A few years back, for my 40th, I ordered a custom 00 Martin. I didn't (and still don't) care for all the appointments that some folks put into their custom creations - to each his/her own. Instead, I requested full Hot Hide Glue construction. I figured I'd put my money in "performance" vs looks. Well two things:

  1. If memory serves, Martin charged approximately $1500 for Hot Hide Glue construction.

  2. The guitar fell apart after 13 months of ownership. No joke. The purfing along both the top and back joins "de-gassed" and pulled away from the guitar. The top shifted. Martin covered everything under warranty. However, and this may be Martin specific, local dealer charged me $170+ in insured shipping to Martin. Martin then had the guitar for, wait for it, 9 months. I received a call from the dealer stating that the warranty covered the work, but that Martin would be charging me $150 to "set-up" the guitar; essentially re-string it. The guitar was built using a T-bar v. a truss rod, and no saddle/nut changes needed to be made. They also wanted $200 in return shipping. So, I drove to the Martin Factory and picked it up instead. When I picked it up...I went into the little room off the main foyer, was shown the guitar, signed a form, and left. Nothing from Martin or a rep regarding any type of, "Gee, we're sorry your $7k guitar lasted 13 months." I was ticked.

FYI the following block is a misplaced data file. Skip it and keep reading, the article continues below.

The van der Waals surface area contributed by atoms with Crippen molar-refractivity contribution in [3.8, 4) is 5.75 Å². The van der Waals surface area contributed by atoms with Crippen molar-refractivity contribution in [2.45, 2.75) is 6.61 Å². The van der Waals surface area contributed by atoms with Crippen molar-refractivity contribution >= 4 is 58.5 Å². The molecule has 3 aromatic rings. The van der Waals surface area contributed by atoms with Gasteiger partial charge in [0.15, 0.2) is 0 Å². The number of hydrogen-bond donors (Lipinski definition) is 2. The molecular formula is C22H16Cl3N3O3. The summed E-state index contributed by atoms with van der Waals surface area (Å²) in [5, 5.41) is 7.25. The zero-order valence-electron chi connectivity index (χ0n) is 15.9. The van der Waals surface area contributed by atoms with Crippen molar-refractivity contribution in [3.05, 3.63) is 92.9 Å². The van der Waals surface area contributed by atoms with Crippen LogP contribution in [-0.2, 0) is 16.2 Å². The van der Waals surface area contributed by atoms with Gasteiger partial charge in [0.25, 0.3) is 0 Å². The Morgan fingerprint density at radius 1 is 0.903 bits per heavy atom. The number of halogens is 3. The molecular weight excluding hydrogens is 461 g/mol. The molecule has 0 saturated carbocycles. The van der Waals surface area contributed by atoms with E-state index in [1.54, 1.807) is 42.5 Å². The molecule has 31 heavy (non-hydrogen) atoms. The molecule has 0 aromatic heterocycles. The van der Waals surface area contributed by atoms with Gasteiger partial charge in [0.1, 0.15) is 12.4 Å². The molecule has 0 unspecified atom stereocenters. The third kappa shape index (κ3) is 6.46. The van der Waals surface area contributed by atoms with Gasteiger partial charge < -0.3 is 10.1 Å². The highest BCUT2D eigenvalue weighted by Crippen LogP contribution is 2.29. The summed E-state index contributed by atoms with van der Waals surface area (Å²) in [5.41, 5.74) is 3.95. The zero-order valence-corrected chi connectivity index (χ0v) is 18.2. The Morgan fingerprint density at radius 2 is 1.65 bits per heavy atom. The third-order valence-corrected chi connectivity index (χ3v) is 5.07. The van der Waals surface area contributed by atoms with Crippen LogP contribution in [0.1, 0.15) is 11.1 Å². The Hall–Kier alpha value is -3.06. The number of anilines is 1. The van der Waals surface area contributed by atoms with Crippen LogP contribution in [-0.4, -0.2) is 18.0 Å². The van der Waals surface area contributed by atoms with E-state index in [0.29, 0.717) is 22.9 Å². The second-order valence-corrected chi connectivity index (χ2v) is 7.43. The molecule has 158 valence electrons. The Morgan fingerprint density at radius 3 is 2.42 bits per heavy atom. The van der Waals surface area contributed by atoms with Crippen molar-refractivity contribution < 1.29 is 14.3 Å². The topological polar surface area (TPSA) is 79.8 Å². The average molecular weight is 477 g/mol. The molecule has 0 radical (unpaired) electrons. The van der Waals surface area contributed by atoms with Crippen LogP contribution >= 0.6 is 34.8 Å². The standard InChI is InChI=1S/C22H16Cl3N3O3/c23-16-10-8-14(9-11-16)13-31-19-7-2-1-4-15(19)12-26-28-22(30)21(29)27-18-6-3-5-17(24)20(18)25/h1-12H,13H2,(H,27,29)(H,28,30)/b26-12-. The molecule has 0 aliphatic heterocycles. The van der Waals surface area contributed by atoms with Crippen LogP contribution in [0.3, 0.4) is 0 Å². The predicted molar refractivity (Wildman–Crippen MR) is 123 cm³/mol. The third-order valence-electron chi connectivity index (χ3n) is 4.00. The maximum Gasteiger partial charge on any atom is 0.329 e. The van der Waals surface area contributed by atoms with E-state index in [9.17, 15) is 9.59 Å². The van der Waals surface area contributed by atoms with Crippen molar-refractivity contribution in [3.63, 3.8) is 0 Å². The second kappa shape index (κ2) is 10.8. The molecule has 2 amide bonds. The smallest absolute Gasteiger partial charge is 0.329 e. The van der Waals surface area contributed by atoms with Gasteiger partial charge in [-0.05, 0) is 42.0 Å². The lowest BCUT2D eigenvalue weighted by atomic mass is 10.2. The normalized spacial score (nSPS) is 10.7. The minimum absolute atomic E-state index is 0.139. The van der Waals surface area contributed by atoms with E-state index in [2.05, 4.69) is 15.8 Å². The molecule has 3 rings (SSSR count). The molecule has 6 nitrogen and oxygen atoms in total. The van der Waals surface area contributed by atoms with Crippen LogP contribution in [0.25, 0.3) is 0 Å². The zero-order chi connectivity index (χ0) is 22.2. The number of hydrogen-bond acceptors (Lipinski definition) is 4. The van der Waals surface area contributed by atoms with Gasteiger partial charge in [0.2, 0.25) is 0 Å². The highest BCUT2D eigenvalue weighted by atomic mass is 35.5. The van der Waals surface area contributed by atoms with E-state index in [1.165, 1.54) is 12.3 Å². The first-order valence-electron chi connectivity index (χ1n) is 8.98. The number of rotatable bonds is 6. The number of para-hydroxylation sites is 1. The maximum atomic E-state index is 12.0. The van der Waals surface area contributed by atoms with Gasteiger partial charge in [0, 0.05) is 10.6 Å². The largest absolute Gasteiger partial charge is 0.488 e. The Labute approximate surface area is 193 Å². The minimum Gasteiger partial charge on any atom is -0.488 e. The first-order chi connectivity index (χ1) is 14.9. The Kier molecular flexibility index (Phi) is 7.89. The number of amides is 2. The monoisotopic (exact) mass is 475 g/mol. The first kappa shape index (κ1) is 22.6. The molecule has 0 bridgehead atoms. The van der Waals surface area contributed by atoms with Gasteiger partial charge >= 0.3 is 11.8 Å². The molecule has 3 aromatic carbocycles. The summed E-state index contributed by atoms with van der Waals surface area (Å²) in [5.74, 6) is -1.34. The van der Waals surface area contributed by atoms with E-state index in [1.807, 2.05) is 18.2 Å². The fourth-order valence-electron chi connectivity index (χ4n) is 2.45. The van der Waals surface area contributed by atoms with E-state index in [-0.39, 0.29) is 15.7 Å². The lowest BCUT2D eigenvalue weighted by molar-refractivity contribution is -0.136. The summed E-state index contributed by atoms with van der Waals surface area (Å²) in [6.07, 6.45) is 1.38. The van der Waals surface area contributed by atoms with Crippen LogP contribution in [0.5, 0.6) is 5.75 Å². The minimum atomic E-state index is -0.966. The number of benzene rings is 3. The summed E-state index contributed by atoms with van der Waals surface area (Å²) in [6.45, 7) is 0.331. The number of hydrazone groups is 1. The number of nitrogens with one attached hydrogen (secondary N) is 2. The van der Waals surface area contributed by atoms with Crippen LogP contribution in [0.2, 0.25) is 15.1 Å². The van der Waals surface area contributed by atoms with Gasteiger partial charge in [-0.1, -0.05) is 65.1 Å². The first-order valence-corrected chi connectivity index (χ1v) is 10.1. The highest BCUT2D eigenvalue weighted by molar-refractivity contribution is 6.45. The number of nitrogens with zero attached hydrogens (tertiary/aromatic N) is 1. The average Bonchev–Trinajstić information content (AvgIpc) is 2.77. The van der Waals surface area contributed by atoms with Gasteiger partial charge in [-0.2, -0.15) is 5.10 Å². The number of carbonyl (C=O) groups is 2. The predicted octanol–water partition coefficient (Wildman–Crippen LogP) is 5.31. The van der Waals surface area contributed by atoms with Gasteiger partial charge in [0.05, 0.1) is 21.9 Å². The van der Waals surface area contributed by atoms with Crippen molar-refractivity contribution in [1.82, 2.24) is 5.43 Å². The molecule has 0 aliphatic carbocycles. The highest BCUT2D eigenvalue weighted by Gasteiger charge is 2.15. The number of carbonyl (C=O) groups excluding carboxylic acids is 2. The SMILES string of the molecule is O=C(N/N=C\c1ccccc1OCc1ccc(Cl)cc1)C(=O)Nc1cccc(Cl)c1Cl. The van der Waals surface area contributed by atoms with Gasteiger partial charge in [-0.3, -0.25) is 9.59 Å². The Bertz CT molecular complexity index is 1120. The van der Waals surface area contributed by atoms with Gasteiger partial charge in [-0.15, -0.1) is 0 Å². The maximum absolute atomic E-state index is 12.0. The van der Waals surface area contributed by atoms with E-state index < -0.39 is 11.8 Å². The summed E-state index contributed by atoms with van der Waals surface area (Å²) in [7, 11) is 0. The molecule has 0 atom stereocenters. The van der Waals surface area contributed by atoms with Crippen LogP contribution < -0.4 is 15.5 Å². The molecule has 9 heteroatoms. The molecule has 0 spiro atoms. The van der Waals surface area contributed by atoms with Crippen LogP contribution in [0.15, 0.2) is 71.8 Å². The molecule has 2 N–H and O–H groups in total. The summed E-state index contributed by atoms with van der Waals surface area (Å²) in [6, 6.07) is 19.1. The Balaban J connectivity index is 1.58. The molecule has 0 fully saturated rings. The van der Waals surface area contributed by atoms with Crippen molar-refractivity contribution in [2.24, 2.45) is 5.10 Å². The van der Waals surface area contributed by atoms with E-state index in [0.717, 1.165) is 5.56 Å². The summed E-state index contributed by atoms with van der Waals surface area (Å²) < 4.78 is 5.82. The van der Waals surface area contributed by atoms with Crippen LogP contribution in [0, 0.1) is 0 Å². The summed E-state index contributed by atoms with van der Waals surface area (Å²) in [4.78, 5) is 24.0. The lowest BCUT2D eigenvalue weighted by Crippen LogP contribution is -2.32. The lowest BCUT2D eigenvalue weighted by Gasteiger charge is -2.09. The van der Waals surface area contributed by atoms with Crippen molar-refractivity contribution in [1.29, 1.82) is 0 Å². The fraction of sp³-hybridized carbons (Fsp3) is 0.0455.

Moral of the story (just my .02) sometimes, modern tech (like wood glue) may just be a "better mousetrap". I'd owned 3 previous Martins, at varying price points, and never had a single hiccup with any of those. ymmv.

  • And yes, all of my guitars (all instruments in my home) are in properly humidifed environments and 99% of the time are case kept (with appropriate humidity control in them as well).

"I had a White Falcon LTV and a 6120 LTV that didn’t sound anywhere as good as my 1962 & 1964 Country Clubs do. I did a few side by sides before selling the new ones.."

There are lots of factors as to why you may have preferred the old Gretsches over the new ones - But you decided the glue was the reason? You may be right, I sure don't know. But I suspect that 50-odd years of playing might have something to do with it!

I guess I'm lucky - I often prefer newer guitars over older ones. And as old original single-cut 6120s are extremely rare where I live and crazy expensive whenever they are available I am more than happy with a recent SSLVO. Compared to my old '60s Gretsches the feel is very similar but they sound a lot better for what I do. I much prefer the sound of the single cuts over the doubles because of the bracing differences - and I've never had the chance to play an original single cut 6120 other than a '56 about 30 years ago! And it obviously had Dearmonds rather than my preferred Filter'trons.

I do have an '18 Gibson R9 Les Paul which has some bits glued with hide glue. I really love the sound so who knows - maybe the hide glue is the reason I like it so much?


I don’t get it. If they hide the glue, how can the builder find it when it’s time to use it? I can understand the additional cost, if the glue guy has to run around looking for the glue every time. Maybe Martin hid it too well and that guitar didn’t have ANY glue. I’m surprised it held together 13 months!

My wife’s always hiding the glue too. Makes me nuts.


I’m reading about fish glue....l don’t know about all this sounds kinda fishy to me.